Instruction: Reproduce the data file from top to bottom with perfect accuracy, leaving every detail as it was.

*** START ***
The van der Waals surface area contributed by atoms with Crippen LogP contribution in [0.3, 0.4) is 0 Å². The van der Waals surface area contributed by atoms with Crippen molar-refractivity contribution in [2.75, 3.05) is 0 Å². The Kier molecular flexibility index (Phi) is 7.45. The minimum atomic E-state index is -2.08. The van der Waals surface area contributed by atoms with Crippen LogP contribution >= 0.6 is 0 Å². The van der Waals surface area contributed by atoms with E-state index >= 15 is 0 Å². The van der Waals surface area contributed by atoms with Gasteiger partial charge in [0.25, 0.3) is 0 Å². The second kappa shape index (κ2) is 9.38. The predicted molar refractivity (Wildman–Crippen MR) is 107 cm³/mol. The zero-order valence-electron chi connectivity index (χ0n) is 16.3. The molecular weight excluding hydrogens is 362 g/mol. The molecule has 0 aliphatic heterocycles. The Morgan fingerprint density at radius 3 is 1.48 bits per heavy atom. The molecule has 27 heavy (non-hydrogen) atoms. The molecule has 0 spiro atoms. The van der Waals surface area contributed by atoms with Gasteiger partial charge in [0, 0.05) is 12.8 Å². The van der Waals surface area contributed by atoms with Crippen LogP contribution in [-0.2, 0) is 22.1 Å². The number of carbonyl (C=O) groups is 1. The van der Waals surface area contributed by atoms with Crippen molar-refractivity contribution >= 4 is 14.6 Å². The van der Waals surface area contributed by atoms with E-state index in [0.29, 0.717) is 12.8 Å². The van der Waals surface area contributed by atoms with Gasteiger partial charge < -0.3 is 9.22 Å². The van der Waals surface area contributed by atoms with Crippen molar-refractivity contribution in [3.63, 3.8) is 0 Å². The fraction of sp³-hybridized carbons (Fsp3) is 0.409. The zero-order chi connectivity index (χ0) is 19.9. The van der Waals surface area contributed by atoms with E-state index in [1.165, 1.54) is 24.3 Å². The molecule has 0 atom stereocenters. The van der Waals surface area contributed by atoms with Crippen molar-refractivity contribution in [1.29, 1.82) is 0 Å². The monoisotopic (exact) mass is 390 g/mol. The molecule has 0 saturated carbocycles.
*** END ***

The van der Waals surface area contributed by atoms with Crippen LogP contribution in [0.3, 0.4) is 0 Å². The van der Waals surface area contributed by atoms with Crippen molar-refractivity contribution in [2.75, 3.05) is 0 Å². The Kier molecular flexibility index (Phi) is 7.45. The minimum atomic E-state index is -2.08. The van der Waals surface area contributed by atoms with Crippen LogP contribution >= 0.6 is 0 Å². The van der Waals surface area contributed by atoms with E-state index >= 15 is 0 Å². The van der Waals surface area contributed by atoms with Gasteiger partial charge in [0.25, 0.3) is 0 Å². The second kappa shape index (κ2) is 9.38. The predicted molar refractivity (Wildman–Crippen MR) is 107 cm³/mol. The zero-order valence-electron chi connectivity index (χ0n) is 16.3. The molecular weight excluding hydrogens is 362 g/mol. The molecule has 0 aliphatic heterocycles. The Morgan fingerprint density at radius 3 is 1.48 bits per heavy atom. The molecule has 27 heavy (non-hydrogen) atoms. The molecule has 0 spiro atoms. The van der Waals surface area contributed by atoms with Gasteiger partial charge in [0, 0.05) is 12.8 Å². The van der Waals surface area contributed by atoms with Crippen LogP contribution in [-0.2, 0) is 22.1 Å². The number of carbonyl (C=O) groups is 1. The van der Waals surface area contributed by atoms with Crippen molar-refractivity contribution >= 4 is 14.6 Å². The van der Waals surface area contributed by atoms with E-state index in [0.29, 0.717) is 12.8 Å². The van der Waals surface area contributed by atoms with Gasteiger partial charge < -0.3 is 9.22 Å². The van der Waals surface area contributed by atoms with Crippen molar-refractivity contribution in [3.63, 3.8) is 0 Å². The fraction of sp³-hybridized carbons (Fsp3) is 0.409. The zero-order chi connectivity index (χ0) is 19.9. The van der Waals surface area contributed by atoms with E-state index in [1.165, 1.54) is 24.3 Å². The molecule has 0 atom stereocenters. The van der Waals surface area contributed by atoms with Crippen molar-refractivity contribution in [1.29, 1.82) is 0 Å². The monoisotopic (exact) mass is 390 g/mol. The molecule has 0 saturated carbocycles.